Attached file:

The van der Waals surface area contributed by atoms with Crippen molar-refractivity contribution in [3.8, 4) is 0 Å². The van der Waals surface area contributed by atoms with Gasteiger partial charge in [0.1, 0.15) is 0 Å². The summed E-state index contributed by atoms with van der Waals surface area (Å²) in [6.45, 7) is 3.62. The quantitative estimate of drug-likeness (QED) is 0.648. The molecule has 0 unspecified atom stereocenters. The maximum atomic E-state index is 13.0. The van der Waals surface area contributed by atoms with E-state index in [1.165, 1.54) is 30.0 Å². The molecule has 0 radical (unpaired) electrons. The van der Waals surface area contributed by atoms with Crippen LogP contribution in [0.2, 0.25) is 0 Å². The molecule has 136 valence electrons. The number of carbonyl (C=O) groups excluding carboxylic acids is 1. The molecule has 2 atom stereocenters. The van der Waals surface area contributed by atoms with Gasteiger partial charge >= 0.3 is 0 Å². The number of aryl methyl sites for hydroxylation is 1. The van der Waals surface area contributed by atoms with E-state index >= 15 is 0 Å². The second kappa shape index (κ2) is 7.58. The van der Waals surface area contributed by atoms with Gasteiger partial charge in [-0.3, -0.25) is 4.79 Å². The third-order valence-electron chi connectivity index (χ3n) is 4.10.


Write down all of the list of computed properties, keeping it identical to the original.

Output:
The van der Waals surface area contributed by atoms with Crippen molar-refractivity contribution in [3.8, 4) is 0 Å². The van der Waals surface area contributed by atoms with Gasteiger partial charge in [0.1, 0.15) is 0 Å². The summed E-state index contributed by atoms with van der Waals surface area (Å²) in [6.45, 7) is 3.62. The quantitative estimate of drug-likeness (QED) is 0.648. The molecule has 0 unspecified atom stereocenters. The maximum atomic E-state index is 13.0. The van der Waals surface area contributed by atoms with E-state index in [1.165, 1.54) is 30.0 Å². The molecule has 0 radical (unpaired) electrons. The van der Waals surface area contributed by atoms with Crippen LogP contribution in [0.2, 0.25) is 0 Å². The molecule has 136 valence electrons. The number of carbonyl (C=O) groups excluding carboxylic acids is 1. The molecule has 2 atom stereocenters. The van der Waals surface area contributed by atoms with Gasteiger partial charge >= 0.3 is 0 Å². The number of aryl methyl sites for hydroxylation is 1. The van der Waals surface area contributed by atoms with E-state index >= 15 is 0 Å². The second kappa shape index (κ2) is 7.58. The van der Waals surface area contributed by atoms with Gasteiger partial charge in [-0.3, -0.25) is 4.79 Å². The third-order valence-electron chi connectivity index (χ3n) is 4.10.